These results presented in Examples 2-5 indicate the effectiveness of the electrode apparatus of the present invention for providing for the transfer of both gas and ions in an operating electrochemical cell. It is recognized that the current obtained was lower than is desired for an operating system. However, significant improvements in current may readily be obtained by: (a) increasing the temperature in the electrochemical cell; (b) optimizing the contact and/or bonding between the membrane composite and the electrodes; (c) making the electrodes thinner, for example, within the range of 1 to 4 mils (0.0025 to 0.01 cm); (d) making the separation membrane thinner; and/or (e) optimizing the electrode composition and structure to accommodate liquid flow. Thus, when used in such an optimized system it is anticipated that the electrode apparatus of the present invention can provide current at the levels required for practical application.
Although the present invention has been described in detail with regard to exemplary embodiments involving acid base type thermoelectrochemical cells, it should be understood that the invention is not limited to use only in these types of cells. Rather the present invention has wide application to any type of electrochemical cells where it is necessary to have combined transport of both gas and ions between the electrodes for proper cell operation. Those skilled in the art will recognize that the within disclosures are exemplary only and that various other alternatives, adaptations and modifications may be made within the scope of the present invention. Accordingly, the present invention is not limited to the specific embodiments as illustrated herein, but is only limited by the following claims.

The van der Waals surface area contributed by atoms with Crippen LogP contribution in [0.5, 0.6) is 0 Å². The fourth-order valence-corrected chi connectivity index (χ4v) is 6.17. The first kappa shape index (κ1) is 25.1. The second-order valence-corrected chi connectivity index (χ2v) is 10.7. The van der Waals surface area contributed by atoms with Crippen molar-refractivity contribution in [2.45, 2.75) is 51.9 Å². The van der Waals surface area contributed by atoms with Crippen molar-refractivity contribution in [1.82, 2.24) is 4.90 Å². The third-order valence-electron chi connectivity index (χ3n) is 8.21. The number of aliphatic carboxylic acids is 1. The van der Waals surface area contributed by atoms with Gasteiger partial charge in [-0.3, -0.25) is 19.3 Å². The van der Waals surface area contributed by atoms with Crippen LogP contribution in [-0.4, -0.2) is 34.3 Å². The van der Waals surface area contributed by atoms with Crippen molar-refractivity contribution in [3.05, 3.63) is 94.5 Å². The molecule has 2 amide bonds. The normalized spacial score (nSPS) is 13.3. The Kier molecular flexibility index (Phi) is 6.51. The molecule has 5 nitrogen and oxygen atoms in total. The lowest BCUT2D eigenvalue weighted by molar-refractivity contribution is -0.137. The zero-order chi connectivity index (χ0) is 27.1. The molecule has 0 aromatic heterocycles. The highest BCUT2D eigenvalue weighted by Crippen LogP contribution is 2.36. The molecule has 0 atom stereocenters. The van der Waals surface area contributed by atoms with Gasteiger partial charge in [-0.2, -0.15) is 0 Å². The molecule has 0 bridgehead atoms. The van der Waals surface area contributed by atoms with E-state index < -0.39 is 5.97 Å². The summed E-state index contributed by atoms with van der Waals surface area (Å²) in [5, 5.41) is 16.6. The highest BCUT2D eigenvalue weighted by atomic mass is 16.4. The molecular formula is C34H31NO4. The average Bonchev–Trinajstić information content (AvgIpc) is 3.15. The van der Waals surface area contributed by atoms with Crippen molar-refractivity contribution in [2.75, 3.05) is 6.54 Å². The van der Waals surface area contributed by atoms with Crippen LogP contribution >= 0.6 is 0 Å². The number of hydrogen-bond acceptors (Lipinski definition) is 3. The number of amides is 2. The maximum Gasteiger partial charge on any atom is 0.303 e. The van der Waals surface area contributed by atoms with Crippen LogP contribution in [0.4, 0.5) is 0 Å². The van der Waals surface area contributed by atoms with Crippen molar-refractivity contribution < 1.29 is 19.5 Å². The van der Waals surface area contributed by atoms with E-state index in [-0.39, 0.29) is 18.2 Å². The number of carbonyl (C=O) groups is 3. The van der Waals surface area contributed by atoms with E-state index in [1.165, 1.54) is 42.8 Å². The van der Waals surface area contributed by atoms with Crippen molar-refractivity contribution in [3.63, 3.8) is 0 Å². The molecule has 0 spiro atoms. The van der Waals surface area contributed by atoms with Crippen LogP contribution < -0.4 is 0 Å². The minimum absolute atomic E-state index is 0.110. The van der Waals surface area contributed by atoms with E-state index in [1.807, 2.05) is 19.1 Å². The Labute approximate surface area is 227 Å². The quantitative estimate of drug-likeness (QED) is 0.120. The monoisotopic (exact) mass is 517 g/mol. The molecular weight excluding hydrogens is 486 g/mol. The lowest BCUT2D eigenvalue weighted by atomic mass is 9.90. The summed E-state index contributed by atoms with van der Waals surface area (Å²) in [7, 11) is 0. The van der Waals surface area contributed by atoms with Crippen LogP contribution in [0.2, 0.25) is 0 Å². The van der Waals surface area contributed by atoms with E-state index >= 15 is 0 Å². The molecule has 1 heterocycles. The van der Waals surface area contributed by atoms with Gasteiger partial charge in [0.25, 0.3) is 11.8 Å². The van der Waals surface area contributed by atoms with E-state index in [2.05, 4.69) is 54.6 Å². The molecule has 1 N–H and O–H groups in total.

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|International Classification||H01M8/10, H01M4/92, H01M8/18, H01M2/14|
|Cooperative Classification||H01M8/1039, H01M8/182, Y02E60/528, H01M8/1023, H01M4/928, H01M4/926, H01M8/1004, H01M8/106, H01M2/14|
|European Classification||H01M4/92U, H01M8/10E2D, H01M8/10E2H2, H01M8/10E2B2, H01M4/92S2, H01M8/10B2, H01M2/14, H01M8/18B|
|Dec 25, 1990||CC||Certificate of correction|
|Apr 14, 1993||REMI||Maintenance fee reminder mailed|
|Sep 12, 1993||LAPS||Lapse for failure to pay maintenance fees|
|Nov 30, 1993||FP||Expired due to failure to pay maintenance fee|
Effective date: 19930912